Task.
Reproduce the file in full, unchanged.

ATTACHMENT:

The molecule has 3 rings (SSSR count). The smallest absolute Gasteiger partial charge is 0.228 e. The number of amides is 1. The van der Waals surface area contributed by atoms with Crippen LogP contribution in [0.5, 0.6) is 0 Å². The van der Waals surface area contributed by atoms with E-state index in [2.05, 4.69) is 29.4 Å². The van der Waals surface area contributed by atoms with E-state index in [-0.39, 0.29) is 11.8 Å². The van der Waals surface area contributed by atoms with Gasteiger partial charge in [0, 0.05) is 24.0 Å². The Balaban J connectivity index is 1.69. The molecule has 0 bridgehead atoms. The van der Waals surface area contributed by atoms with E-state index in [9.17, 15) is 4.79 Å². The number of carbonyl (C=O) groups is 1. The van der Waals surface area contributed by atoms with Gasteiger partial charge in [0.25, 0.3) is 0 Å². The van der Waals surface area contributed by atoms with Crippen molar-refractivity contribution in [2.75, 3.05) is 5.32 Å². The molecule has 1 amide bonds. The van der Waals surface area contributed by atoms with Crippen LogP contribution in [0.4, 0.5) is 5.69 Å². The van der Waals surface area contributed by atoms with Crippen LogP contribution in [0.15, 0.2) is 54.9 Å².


The molecule has 3 rings (SSSR count). The smallest absolute Gasteiger partial charge is 0.228 e. The number of amides is 1. The van der Waals surface area contributed by atoms with Crippen LogP contribution in [0.5, 0.6) is 0 Å². The van der Waals surface area contributed by atoms with E-state index in [2.05, 4.69) is 29.4 Å². The van der Waals surface area contributed by atoms with E-state index in [-0.39, 0.29) is 11.8 Å². The van der Waals surface area contributed by atoms with Gasteiger partial charge in [0, 0.05) is 24.0 Å². The Balaban J connectivity index is 1.69. The molecule has 0 bridgehead atoms. The van der Waals surface area contributed by atoms with E-state index in [9.17, 15) is 4.79 Å². The number of carbonyl (C=O) groups is 1. The van der Waals surface area contributed by atoms with Gasteiger partial charge in [0.25, 0.3) is 0 Å². The van der Waals surface area contributed by atoms with Crippen molar-refractivity contribution in [2.75, 3.05) is 5.32 Å². The molecule has 1 amide bonds. The van der Waals surface area contributed by atoms with Crippen LogP contribution in [0.4, 0.5) is 5.69 Å². The van der Waals surface area contributed by atoms with Crippen LogP contribution in [0.15, 0.2) is 54.9 Å².